The feature exhibit – albeit a temporary one; by the time you’re reading this you’ve got just about one more week to see it – is on spiders. I was a bit hesitant to check it out (I confess to being creeped out by any bug larger than my smallest fingernail), but I reasoned that I paid for it, so I might as well. I needn’t have worried. They did NOT have giant sized photos of spiders; the dead specimens were clearly dead; the live specimens were few, small, behind glass, and hard to see anyway. Again, the Montreal Science Center rules by having plenty of space in its galleries, so you’re never overwhelmed by stampeding kids. You can actually breathe and take the time to check things out.

Oh – you can actually touch a moon rock there – and not some piddly little meteorite of lunar origin. They are one of the few places in the world where you can ACTUALLY TOUCH A PIECE OF THE MOON.

YOU CAN TOUCH IT!

A piece of basalt collected during the Apollo 17 mission.

I think I made the day of the staffer near the exit by actually stopping and agreeing to take her “Visitor Satisfaction Survey”. She seemed genuinely happy to have someone stop! I didn’t have an answer at the time for the “general comment” question – now I do. Rephrase that question from “Any general comments?” to “Was there one particular exhibit or display that you especially liked?” or something like that. Ask a leading question to encourage them to answer.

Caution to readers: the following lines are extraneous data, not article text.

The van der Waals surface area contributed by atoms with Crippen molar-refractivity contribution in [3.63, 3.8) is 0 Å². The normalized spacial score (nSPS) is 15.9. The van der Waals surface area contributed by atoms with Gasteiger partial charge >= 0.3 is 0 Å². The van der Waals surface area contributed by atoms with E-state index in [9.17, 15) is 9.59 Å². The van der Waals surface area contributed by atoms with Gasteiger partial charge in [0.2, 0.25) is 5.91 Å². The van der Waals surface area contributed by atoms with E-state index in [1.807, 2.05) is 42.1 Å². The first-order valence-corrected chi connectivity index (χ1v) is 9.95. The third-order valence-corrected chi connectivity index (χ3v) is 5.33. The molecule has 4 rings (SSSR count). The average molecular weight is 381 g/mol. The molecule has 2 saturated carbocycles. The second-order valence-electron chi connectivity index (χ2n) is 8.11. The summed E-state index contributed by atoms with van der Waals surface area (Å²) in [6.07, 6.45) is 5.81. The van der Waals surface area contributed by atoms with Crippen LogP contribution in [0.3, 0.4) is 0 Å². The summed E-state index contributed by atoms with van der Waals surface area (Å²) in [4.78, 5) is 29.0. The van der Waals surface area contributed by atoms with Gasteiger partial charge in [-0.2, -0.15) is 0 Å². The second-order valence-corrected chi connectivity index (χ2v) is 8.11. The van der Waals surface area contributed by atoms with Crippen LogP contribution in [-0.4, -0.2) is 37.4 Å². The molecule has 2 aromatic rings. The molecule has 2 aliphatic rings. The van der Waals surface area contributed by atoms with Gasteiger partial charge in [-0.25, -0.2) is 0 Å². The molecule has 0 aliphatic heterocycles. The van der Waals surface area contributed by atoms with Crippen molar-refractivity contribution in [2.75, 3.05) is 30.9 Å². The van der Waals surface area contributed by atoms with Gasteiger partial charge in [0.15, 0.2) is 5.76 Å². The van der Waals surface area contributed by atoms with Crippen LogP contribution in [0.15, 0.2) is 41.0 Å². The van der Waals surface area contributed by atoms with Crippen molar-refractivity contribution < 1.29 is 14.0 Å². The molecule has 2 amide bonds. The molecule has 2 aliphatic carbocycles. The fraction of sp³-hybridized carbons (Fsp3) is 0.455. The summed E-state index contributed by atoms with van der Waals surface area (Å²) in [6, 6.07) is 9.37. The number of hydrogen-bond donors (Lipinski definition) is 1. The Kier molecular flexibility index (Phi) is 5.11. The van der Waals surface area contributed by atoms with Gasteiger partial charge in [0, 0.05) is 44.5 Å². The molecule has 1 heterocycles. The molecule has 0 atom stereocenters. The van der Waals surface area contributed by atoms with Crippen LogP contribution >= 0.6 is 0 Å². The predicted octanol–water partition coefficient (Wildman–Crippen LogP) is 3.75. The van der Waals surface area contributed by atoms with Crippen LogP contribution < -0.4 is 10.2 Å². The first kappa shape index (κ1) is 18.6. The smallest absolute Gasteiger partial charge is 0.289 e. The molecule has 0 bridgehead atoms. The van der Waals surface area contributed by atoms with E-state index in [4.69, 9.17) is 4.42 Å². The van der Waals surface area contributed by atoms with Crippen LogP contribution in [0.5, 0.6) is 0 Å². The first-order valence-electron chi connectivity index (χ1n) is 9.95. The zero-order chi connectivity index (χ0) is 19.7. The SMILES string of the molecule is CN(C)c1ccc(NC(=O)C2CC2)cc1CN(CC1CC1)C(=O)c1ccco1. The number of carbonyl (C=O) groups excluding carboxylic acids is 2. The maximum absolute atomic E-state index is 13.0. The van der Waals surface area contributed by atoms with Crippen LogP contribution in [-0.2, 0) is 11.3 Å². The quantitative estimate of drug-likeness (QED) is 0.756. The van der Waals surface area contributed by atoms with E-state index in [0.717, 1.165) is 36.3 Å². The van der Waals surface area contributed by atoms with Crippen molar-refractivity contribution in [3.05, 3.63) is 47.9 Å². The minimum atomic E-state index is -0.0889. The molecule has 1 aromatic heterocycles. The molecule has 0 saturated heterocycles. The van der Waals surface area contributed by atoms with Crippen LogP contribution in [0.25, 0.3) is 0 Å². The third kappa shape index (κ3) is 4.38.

Not too far away (and my next stop) is the Pointe-à-Callière Museum. It’s the museum of the history of Montreal, and happens to be built right on the spot where the very first settlement (“Fort Ville-Marie”) of the French was established in 1642. No, they didn’t destroy anything of value when they built the museum, there was another building already there. It’s the perfect place for it, since they’ve dug down into the foundations to uncover some of that original settlement – and it’s right there in the lower levels (along with other building foundations and remnants of Old Montreal) for you to walk through. That’s why the official name is the “Montreal History and Archaeology Complex”.